Justified Journal

Just another WordPress.com weblog

Tag: Tullian tchividjian

Unwilling

Tullian Tchividjian wrote a book called, “Jesus + Nothing = Everything”. I have taken a look at it on Amazon to see if it would be an interesting read. I began to look at the comments to see what others said about this book.

I looked at the lowest scores and saw that my former pastor, Michael Fabarez had critiqued the book. His criticism was a clear example of conflicting theologies. His comments attacked the type of sanctification Tullian proposed. Pastor Fabarez employed scriptural ‘proof texts’ to refute the non-‘biblical’ view of sanctification that Tullian was supporting.

To understand why Pastor Fabarez did this, one needs to explore the foundation of his thinking. He is completely invested in Lordship Salvation theology.

Lordship Salvation theology teaches that from beginning to end, our faith works synergistically with God’s grace in obedience so that we can be Holy Christians. The presupposition is that we have enough good in us to say yes to God by making a decision for Him. Our will has the ability to say yes to God. In fact, the human will is seen as a sort of ‘neutral agent’ or even a positive, sinless agent in relation to God. Thus, the synergy of human will and God’s demands in Scripture continues throughout the Christian life.

The reformers of the 16th century dealt with similar theologies. Luther used the term ‘Semi-Pelagian’ to characterize the Roman Catholics who held this view. Calvinists had to confront Arminians who held to the synergistic model, as well. Lordship Salvation may appear to be evangelical, but this is an illusion.  It is nothing more than a re-hash of the medieval ‘divine spark’ theology of the Roman Catholic Church.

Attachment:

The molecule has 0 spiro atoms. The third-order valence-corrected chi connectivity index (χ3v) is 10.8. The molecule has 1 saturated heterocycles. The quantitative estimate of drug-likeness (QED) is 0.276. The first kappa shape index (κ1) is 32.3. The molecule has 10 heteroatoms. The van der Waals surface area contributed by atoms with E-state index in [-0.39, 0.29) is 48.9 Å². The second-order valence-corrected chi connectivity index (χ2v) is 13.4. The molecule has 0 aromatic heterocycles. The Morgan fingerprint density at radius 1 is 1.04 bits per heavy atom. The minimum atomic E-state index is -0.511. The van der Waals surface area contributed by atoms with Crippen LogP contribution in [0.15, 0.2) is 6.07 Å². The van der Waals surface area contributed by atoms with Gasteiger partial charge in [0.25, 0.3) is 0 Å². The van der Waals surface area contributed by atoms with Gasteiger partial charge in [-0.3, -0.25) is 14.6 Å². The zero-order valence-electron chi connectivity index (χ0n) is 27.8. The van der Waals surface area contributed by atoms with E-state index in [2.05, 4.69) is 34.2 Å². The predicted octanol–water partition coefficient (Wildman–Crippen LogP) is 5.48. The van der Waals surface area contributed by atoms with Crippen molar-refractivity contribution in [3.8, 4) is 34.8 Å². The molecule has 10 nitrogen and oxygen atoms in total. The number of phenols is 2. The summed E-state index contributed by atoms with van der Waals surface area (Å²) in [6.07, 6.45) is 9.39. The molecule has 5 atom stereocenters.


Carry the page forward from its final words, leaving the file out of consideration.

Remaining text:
With such a strong faith in human will, it is also a rejection of the biblical concept of total depravity as seen in the letters Paul wrote to the Colossians and Ephesians. What can this mean, ‘And you were dead in your trespasses and sins’ (Eph. 2:1) or, ‘And you, who were dead in your trespasses and the uncircumcision of your flesh, God made alive together with him, having forgiven us all our trespasses’ (Colossians 2:13). Neither of these verses supports the idea that we have the smallest ability to ‘repent and believe’ by an act of will.

The other significant issue is that of sanctification. This is where Lordship Salvation proponents really dig in their heels. Sanctification is a matter of total surrender and obedience to the commands in Scripture. The Reformed call these ‘imperatives’. These imperatives fit into a model of biblical interpretation.

Lordship Salvation adherents interpret their Bibles more than literally, however, they interpret their Bibles literalistic-ally. That is, everything, even poetry, analogies, metaphors and parables are bent into shapes they were never meant to hold. Anything that is not a command or directive is seen as secondary to the life of the believer.

Scripture is used aggressively within the church and against those outside of Lordship Salvation. Instead of examining the hermeneutics one uses, adherents simply assert, “the Bible says it”. Context, original purpose, audience, and the overall narrative of Scripture are minimized for the argument one makes from a single verse.